Above: A TfL CCTV camera. Credit: Oscopic.
Estimates vary on the precise number of CCTV cameras operational in the UK but it is no less than 6 million cameras. CCTV culture in the UK is such that one expects to be under observation almost anywhere. The British are under surveillance.
For J. G. Ballard the authentic horror of this situation was not the fact of the general public being watched and spied on with abandon, but rather, the public's apathy about this state-of-affairs. For Ballard, the lack of any significant adverse reaction to cameras-everywhere (e.g., mass protests, high-profile pressure groups, awareness events, media blitzes, online petitions, etc.) was puzzling and troubling.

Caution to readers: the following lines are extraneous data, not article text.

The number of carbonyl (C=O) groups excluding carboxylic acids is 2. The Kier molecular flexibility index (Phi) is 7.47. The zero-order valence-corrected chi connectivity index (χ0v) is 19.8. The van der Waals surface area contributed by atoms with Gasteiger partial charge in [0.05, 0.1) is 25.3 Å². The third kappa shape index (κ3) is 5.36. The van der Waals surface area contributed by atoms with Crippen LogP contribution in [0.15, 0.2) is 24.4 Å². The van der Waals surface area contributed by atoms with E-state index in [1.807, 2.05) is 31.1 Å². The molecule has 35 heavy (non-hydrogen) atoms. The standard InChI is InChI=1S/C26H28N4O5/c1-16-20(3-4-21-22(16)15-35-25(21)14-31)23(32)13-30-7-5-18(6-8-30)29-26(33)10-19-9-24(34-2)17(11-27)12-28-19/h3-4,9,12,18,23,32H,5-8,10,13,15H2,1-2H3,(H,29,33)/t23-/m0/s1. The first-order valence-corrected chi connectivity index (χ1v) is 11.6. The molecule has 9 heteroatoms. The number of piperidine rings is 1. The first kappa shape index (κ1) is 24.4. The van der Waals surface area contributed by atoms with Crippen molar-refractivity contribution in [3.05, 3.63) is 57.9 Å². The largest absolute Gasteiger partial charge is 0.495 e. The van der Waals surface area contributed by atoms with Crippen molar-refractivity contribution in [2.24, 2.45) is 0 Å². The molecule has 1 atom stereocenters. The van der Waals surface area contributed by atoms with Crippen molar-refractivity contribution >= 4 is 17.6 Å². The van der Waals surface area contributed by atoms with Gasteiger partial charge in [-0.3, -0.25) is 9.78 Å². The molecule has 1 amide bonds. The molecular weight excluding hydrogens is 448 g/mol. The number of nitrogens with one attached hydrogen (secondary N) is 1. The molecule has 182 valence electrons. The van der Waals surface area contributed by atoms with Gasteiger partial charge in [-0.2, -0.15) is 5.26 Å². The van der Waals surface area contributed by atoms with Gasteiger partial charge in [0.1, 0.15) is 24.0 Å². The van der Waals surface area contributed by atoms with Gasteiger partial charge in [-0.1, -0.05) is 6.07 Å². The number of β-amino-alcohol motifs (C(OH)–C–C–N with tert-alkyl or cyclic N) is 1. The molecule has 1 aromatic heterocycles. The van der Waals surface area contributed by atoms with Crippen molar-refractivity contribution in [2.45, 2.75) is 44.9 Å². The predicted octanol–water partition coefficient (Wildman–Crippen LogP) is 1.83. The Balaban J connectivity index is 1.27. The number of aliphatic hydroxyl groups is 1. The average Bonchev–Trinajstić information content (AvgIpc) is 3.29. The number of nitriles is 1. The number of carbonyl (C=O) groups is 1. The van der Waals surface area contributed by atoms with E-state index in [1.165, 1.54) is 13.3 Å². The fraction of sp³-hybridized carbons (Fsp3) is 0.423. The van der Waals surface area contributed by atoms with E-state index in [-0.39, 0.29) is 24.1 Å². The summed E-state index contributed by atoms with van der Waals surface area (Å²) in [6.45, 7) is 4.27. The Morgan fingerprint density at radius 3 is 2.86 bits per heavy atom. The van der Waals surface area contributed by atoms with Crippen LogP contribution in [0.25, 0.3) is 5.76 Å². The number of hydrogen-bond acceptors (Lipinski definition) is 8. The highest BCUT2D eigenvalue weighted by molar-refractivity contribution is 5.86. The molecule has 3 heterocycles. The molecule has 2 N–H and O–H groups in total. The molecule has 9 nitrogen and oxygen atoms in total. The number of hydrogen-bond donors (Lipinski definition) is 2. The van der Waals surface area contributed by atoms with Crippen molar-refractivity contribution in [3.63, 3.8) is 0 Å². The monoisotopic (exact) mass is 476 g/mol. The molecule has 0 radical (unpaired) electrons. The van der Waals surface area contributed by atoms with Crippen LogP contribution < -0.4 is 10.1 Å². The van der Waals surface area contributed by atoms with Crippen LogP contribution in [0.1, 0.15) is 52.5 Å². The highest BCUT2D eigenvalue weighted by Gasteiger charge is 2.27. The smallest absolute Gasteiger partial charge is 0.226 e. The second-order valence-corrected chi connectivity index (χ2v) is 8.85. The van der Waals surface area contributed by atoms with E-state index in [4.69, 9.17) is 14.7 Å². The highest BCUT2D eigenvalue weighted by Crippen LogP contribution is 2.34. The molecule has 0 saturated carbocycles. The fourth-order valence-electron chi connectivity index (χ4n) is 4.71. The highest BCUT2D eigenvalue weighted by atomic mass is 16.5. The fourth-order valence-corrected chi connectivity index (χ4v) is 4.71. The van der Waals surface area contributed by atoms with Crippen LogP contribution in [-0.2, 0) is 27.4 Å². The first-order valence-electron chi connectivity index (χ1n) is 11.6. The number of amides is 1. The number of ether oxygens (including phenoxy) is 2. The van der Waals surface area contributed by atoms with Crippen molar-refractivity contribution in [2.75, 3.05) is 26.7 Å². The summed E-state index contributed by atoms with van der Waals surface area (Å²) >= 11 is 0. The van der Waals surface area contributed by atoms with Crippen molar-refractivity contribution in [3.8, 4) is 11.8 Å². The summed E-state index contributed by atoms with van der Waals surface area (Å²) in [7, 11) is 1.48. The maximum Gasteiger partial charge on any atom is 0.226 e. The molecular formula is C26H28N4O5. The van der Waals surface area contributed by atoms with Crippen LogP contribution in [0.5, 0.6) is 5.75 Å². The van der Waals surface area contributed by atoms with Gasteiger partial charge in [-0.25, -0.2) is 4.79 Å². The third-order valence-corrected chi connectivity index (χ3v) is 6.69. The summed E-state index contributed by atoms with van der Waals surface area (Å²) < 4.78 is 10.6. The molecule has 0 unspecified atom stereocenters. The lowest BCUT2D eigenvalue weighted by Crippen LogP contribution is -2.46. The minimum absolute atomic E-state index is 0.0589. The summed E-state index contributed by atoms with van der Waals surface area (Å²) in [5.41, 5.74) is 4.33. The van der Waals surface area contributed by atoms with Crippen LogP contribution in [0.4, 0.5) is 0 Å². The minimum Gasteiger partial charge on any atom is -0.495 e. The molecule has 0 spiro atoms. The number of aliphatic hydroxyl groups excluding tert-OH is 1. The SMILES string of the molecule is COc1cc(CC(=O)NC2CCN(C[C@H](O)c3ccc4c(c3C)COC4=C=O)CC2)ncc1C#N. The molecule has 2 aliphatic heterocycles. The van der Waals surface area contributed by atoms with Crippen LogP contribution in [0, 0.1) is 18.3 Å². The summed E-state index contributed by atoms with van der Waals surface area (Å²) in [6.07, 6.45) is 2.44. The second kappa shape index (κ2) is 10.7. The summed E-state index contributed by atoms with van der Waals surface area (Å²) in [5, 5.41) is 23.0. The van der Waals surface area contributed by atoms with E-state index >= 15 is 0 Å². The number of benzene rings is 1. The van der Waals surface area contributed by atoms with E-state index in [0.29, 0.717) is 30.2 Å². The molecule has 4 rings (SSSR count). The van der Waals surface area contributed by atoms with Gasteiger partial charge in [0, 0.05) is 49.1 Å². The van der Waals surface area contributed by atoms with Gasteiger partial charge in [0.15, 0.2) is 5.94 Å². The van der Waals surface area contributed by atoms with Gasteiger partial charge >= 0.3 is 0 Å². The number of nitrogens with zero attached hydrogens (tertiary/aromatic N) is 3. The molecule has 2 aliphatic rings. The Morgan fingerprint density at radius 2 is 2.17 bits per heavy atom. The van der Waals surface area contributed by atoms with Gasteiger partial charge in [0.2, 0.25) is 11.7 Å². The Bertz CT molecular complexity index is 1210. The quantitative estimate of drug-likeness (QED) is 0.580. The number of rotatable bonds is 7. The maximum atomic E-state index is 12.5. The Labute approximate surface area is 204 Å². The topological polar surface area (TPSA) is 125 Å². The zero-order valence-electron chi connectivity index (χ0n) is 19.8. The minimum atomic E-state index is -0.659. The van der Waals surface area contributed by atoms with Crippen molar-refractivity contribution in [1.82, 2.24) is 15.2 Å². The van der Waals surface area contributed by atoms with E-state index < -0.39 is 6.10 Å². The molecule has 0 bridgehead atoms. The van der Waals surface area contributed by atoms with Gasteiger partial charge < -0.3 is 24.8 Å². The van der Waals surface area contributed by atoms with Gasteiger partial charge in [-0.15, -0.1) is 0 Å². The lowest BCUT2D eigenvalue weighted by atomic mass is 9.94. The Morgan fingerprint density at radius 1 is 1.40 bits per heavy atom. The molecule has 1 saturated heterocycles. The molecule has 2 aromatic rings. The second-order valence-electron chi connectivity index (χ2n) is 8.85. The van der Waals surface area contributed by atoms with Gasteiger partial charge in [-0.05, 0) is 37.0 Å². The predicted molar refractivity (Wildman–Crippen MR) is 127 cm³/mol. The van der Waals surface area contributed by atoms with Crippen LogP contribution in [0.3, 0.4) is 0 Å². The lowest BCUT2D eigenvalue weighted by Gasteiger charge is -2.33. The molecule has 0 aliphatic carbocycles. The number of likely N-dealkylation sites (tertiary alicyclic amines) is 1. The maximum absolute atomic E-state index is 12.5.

His proposition as regards the probable explanation for this apathetic acceptance was Freudian in its basic orientation: the public enjoy (likely unconsciously and not necessarily with conscious awareness) the infantilizing eye of the camera that closely mimics the watchful eye of the child's parent, guardian or nanny. This proposal fits with the term "nanny state" that is often used as an expression of derision and mockery for the British government--the owner-operator of much of the surveillance equipment.
Equally, for Ballard, again Freudian in orientation, another possible explanation for the mute acceptance of CCTVs is the likelihood that on some level (i.e., consciously or not) the presence of the CCTV camera-eye appeals to human narcissism: a deeply-held belief that our lives are well-worth filming and recording; to be watched in this way, as Ballard stated, "means that somebody cares."
(9 April 2018)